Scott, yeah, absolutely. I know we're going to disagree on the point, no worries. But I gotta make the argument I make, ya know?
 

A4J

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I use Illustrator for my labels because it's better suited for the kind of artwork that I do. For bottle labels, you're not going to see quality differences between Photoshop and Illustrator.

I'm curious though, are there pathfinder tools in Photoshop?
 

scottfro

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there are pathfinder tools in photoshop i just find them to be a bit more restrictive than illustrator's
 

0202

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Photoshop and Illustrator exist for raster and Vector graphics respectively.

As with all Adobe products, there is sever overlap, which is intended for situations requiring both forms of graphic work.

However, Photoshop is much more heavily equipped to deal with Rasterized graphics, as is the toolset for Illustrator more suited for work with Vector graphics.

Ask anyone who designs on a daily basis and they will tell you that Illustrator is highly equipped for dealing with Vector art, and Photoshop is highly equipped for dealing with Raster art.

As a necessity, both can handle a portion of both raster and vector art.

But I have never met a designer that uses illustrator to touch up photos, or Photoshop to create logos.

It's almost all Vector based art for the sake of being able to edit and scale without Raster limitations. Photoshop can do this, but Illustrator can do it faster and better.

But in the end it's just a tool and is subject to how YOU use it.
 

yemu

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i use inkscape, and sometimes i import raster graphics i made with gimp
 

MrNate

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Allright folks, settle down. You like Illustrator for vectors because you think it's better, faster, cooler, industry standard, whatever. Fine. All of those things are opinions. Well, wait, the industry standard part is a fact, but the rest are opinions.

Here are some facts that I think everyone who wants to know what program to get for making labels should know:

1. You can create vector graphics in Photoshop.
2. You can create raster graphics in Photoshop.
3. You can create an image that combines both rasterized elements and vector drawings in Photoshop.
4. The print quality of a vector drawing created in Photoshop is no different than that of one created in Illustrator.
5. There are no print quality issues whatsoever inherent to Photoshop. Any print quality issues you experience in Photoshop are likely the result of improper image resolution for the print size.
6. There are no overall quality differences whatsoever between images created in Photoshop and those created in Illustrator. Any you see are a result of your process.
7. Photoshop alone costs half of what Photoshop & Illustrator together cost.


I am not a graphic designer. I am just a crazy guy who designs both raster and vector graphics on a weekly basis both for myself and for my job. I have used Photoshop extensively for this purpose, and never touch Illustrator despite the fact that I have both on my machine.

These guys seem to be professional graphic designers. Professional graphic designers tend to do a LOT of vector work, and vector work can be done faster in Illustrator. Note that I said faster. Faster does not imply better. A professional brewer uses professional tools, and can brew 14bbl as fast as I can brew 5 gallons, but that doesn't make the beer any better. For my money, I'd rather have my 5 gallon system and keep the $80k difference between that and the pro system in my bank account.

Take all that for what it's worth, but make sure you understand the truth about vector graphics, print quality, and photoshop before you buy anything, because there's a lot of outright falsehood being slung about.
 

0202

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I'm not initiating any back and forth here, but...

I know that you "dont touch" Illustrator and use Photoshop for Vector art, and that's totally fine, but for someone thinking about which product to buy, I would purchase Illustrator over Photoshop for the following reasons:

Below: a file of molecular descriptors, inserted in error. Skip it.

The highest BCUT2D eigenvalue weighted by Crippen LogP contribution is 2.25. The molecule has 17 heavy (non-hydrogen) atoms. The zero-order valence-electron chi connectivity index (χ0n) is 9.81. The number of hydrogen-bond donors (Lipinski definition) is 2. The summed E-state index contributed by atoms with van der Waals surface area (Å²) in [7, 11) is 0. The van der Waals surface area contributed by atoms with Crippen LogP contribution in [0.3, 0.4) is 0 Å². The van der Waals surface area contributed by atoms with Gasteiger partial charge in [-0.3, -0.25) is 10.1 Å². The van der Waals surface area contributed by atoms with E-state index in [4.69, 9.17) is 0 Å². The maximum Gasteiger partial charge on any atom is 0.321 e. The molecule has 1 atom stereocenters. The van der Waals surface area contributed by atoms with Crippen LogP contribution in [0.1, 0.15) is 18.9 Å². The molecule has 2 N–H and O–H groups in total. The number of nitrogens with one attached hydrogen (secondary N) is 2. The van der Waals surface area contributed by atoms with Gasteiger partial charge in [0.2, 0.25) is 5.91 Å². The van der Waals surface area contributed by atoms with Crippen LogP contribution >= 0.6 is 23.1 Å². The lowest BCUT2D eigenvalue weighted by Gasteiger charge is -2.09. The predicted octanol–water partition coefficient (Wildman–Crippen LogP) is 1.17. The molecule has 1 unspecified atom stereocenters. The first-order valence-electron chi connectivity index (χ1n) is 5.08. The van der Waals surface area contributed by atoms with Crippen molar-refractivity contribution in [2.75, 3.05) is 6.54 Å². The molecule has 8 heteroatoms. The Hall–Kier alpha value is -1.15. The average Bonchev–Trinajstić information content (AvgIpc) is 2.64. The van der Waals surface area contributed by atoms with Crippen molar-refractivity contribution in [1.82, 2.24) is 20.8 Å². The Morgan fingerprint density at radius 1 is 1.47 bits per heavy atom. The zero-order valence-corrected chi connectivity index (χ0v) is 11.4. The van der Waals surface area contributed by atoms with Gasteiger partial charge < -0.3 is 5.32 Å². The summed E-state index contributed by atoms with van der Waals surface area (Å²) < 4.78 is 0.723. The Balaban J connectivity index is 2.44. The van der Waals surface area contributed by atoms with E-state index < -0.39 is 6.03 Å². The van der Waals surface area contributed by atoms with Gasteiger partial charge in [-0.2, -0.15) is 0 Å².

- There are already capable, free raster editors out there (GIMP)
- Illustrator is designed to handle Vector graphics from the ground up
- Illustrator is the industry standard and will afford you greater flexibility

When in doubt, download both trials and look up some of the million tutorials that are out there. But if you are interested in logo work, my opinion is that Illustrator is hands down more flexible.

That said, you can also make logos in MSPaint or hand draw them.

It's just a tool.

Edit - Nothing wrong with doing it in Photoshop, but if you've got Illy laying around you might give it a shot ;)
 

Edcculus

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Photoshop and Illustrator exist for raster and Vector graphics respectively.

As with all Adobe products, there is sever overlap, which is intended for situations requiring both forms of graphic work.

However, Photoshop is much more heavily equipped to deal with Rasterized graphics, as is the toolset for Illustrator more suited for work with Vector graphics.

Ask anyone who designs on a daily basis and they will tell you that Illustrator is highly equipped for dealing with Vector art, and Photoshop is highly equipped for dealing with Raster art.

As a necessity, both can handle a portion of both raster and vector art.

But I have never met a designer that uses illustrator to touch up photos, or Photoshop to create logos.

It's almost all Vector based art for the sake of being able to edit and scale without Raster limitations. Photoshop can do this, but Illustrator can do it faster and better.

But in the end it's just a tool and is subject to how YOU use it.
This is exactly what I was trying to say. For personal use, it really doesn't make a difference. I know everyone has the program they like to use. Thats fine. Illustrator does not have the tools to edit pictures. Photoshop does not have the tools to correctly and easily make vector graphics.

You will not really see any quality issues. Files are just much easier to setup in Illustrator for print. Lets say your label is 3X4. You are printing off of your home computer on 8.5X11 20# Bond. You are printing 50 labels. Are you going to print out the 50 labels on 50 single sheets of paper? No. You will fit it 6 up. Therefore, you only have to use about 9 sheets. It is MUCH easier to step and repeat in Illustrator than in Photoshop. When your logo is complete, you can group it and use the copy and move feature to move it over twice and down three times. Select all six images, click the center on page button and BAM, your file is ready to print. If you were doing this in photoshop, you would have to worry about them all being separate layers and all kinds of other crap.